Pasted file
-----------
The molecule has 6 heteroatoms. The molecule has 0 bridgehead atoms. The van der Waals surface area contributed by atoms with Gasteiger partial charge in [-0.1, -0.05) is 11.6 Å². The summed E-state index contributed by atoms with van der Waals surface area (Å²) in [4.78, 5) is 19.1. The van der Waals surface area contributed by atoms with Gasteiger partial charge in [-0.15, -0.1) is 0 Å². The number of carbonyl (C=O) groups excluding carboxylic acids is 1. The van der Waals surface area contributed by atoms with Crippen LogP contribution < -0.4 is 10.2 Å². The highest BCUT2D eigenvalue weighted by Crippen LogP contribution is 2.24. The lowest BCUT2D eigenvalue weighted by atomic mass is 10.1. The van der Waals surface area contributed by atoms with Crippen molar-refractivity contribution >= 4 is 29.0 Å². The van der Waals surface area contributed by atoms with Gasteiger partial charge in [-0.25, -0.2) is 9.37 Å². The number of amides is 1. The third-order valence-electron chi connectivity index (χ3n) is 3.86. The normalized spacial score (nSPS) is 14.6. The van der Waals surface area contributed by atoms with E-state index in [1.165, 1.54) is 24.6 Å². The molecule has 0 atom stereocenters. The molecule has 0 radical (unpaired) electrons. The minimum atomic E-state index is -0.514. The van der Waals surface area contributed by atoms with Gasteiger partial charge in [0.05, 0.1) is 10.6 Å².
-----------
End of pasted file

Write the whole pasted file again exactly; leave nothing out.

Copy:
The molecule has 6 heteroatoms. The molecule has 0 bridgehead atoms. The van der Waals surface area contributed by atoms with Gasteiger partial charge in [-0.1, -0.05) is 11.6 Å². The summed E-state index contributed by atoms with van der Waals surface area (Å²) in [4.78, 5) is 19.1. The van der Waals surface area contributed by atoms with Gasteiger partial charge in [-0.15, -0.1) is 0 Å². The number of carbonyl (C=O) groups excluding carboxylic acids is 1. The van der Waals surface area contributed by atoms with Crippen LogP contribution < -0.4 is 10.2 Å². The highest BCUT2D eigenvalue weighted by Crippen LogP contribution is 2.24. The lowest BCUT2D eigenvalue weighted by atomic mass is 10.1. The van der Waals surface area contributed by atoms with Crippen molar-refractivity contribution >= 4 is 29.0 Å². The van der Waals surface area contributed by atoms with Gasteiger partial charge in [-0.25, -0.2) is 9.37 Å². The number of amides is 1. The third-order valence-electron chi connectivity index (χ3n) is 3.86. The normalized spacial score (nSPS) is 14.6. The van der Waals surface area contributed by atoms with E-state index in [1.165, 1.54) is 24.6 Å². The molecule has 0 atom stereocenters. The molecule has 0 radical (unpaired) electrons. The minimum atomic E-state index is -0.514. The van der Waals surface area contributed by atoms with Gasteiger partial charge in [0.05, 0.1) is 10.6 Å².